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Tuesday, 27 April 2021

Scott Morrison and speaking publicly about, and from, faith

This week the news cycle has been all aflutter about the Prime Minister speaking publicly about his faith. Some commentators have concentrated on the content of what he said and made a variety of judgments about that. Many more have expressed dismay that a Prime Minister would talk publicly about his faith in a secular country. Afterall, faith is a private matter and should be kept entirely out of the public realm of policy and the governing of the nation. Or so the argument goes.

I will not be commenting, today, on the content of what Mr Morrison said. Others far more competent that I have made some very important observations about that. Rather, I should like to contest the notion (again) that a government figure should keep their faith and their politics entirely separate.

First, there is nothing in the legal apparatus of this nation that requires a person in office to remain silent about matters of faith. The jurisprudential principle about the separation of church and state simply prohibits any particular religious group being given a structural place in government. It prohibits, in other words, the establishment of a state church which, as a church, is able to review government policy from within the parliament. The principle does not prohibit individual members of parliament, even of government, speaking about and from their faith on matters of public policy and discussion.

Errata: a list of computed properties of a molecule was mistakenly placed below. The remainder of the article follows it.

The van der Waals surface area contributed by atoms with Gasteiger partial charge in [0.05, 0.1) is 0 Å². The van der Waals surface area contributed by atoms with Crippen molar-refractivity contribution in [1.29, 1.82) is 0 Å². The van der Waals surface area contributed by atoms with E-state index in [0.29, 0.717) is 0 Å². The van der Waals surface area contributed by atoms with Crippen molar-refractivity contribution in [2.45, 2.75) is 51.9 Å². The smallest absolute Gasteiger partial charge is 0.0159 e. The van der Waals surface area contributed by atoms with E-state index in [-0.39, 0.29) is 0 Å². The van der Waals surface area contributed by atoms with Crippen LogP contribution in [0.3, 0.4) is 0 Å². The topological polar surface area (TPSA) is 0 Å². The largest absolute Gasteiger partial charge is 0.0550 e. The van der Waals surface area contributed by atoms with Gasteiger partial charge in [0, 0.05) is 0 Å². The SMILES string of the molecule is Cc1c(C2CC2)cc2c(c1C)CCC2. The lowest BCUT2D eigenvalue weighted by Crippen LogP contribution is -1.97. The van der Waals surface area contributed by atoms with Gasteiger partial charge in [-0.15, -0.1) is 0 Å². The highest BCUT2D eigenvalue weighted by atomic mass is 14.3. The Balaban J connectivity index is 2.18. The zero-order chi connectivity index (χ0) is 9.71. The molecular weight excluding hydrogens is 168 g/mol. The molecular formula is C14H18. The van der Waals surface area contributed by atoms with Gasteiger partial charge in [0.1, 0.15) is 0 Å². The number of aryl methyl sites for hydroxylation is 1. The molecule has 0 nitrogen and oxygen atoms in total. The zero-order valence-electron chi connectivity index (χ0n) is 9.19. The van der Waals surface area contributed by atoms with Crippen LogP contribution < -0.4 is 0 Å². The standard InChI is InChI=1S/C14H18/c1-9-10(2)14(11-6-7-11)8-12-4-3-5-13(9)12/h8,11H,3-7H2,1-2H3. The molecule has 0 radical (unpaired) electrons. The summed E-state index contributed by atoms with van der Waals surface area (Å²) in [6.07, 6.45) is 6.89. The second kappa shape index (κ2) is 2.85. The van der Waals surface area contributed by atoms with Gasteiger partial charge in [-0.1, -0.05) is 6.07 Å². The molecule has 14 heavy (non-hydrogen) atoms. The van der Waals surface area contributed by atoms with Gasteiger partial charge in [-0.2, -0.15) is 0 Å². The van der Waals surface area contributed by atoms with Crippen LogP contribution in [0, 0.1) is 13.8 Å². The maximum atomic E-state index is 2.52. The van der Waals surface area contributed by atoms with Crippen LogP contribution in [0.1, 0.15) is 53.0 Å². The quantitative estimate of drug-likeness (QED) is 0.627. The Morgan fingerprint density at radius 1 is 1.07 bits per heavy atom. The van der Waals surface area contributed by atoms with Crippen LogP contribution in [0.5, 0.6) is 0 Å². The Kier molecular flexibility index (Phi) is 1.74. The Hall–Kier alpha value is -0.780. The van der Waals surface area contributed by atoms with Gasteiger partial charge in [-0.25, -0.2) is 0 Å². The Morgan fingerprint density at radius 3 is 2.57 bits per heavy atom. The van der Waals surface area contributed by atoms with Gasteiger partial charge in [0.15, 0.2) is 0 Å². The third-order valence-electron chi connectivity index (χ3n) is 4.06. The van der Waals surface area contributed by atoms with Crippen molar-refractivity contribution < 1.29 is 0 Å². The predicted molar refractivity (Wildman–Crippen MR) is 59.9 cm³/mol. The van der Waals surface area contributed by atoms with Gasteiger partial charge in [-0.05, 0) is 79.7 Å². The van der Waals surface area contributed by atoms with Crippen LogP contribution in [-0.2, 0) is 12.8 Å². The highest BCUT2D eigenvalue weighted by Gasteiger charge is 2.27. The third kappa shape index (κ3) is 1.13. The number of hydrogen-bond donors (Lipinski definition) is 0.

A second point is theological, rather than jurisprudential, in nature. The Christian is called not to separate but to integrate their faith and their public presence, work or office. For every Christian is responsible to make sure that the ethical values at the heart of Christ’s kingdom are made incarnate is how we live and work, in all that we do and say. That's the meaning of this line in the Lord’s Prayer: ‘Your will be done on earth as in heaven.’

Now, of course, we should never bully or bash our way into making others believe, or live their lives, as we do. For such bullying and bashing would be a repudiation of Christ’s call to love. But we are called to bear witness, in word and deed, that we belong to Christ and really believe that the human community would flourish more beautifully and fruitfully if it paid heed to Christ’s teaching. That call is ours whether we are clergy or laity, politician or cleaner, teacher or accountant. For the citizenship of heaven requires us also to work and to agitate for justice, peace and compassionate governance here in the world of flesh and blood and community.

All of which is to say that whilst I don't agree with Scott Morrison on much at all, I applaud his willingness to integrate faith and work. In that, if on nothing else, he is being genuinely and authentically Christian.
Garry Deverell
April 24, 2021

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